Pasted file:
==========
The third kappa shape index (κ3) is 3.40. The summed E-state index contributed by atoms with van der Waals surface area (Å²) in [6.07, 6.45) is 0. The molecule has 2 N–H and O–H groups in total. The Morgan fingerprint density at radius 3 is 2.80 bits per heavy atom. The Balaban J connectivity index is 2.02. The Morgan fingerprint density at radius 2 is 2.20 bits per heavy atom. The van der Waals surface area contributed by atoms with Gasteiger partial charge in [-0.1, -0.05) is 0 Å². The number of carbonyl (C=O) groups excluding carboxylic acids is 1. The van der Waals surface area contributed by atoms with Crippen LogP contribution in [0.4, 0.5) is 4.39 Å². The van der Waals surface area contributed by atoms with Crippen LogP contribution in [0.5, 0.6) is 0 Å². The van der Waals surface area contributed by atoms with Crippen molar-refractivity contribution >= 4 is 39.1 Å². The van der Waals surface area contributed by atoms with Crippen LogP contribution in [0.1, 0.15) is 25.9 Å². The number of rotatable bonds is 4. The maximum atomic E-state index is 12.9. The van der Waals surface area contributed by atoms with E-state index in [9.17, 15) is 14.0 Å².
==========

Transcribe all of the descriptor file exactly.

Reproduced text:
The third kappa shape index (κ3) is 3.40. The summed E-state index contributed by atoms with van der Waals surface area (Å²) in [6.07, 6.45) is 0. The molecule has 2 N–H and O–H groups in total. The Morgan fingerprint density at radius 3 is 2.80 bits per heavy atom. The Balaban J connectivity index is 2.02. The Morgan fingerprint density at radius 2 is 2.20 bits per heavy atom. The van der Waals surface area contributed by atoms with Gasteiger partial charge in [-0.1, -0.05) is 0 Å². The number of carbonyl (C=O) groups excluding carboxylic acids is 1. The van der Waals surface area contributed by atoms with Crippen LogP contribution in [0.4, 0.5) is 4.39 Å². The van der Waals surface area contributed by atoms with Crippen LogP contribution in [0.5, 0.6) is 0 Å². The van der Waals surface area contributed by atoms with Crippen molar-refractivity contribution >= 4 is 39.1 Å². The van der Waals surface area contributed by atoms with Crippen LogP contribution in [0.1, 0.15) is 25.9 Å². The number of rotatable bonds is 4. The maximum atomic E-state index is 12.9. The van der Waals surface area contributed by atoms with E-state index in [9.17, 15) is 14.0 Å².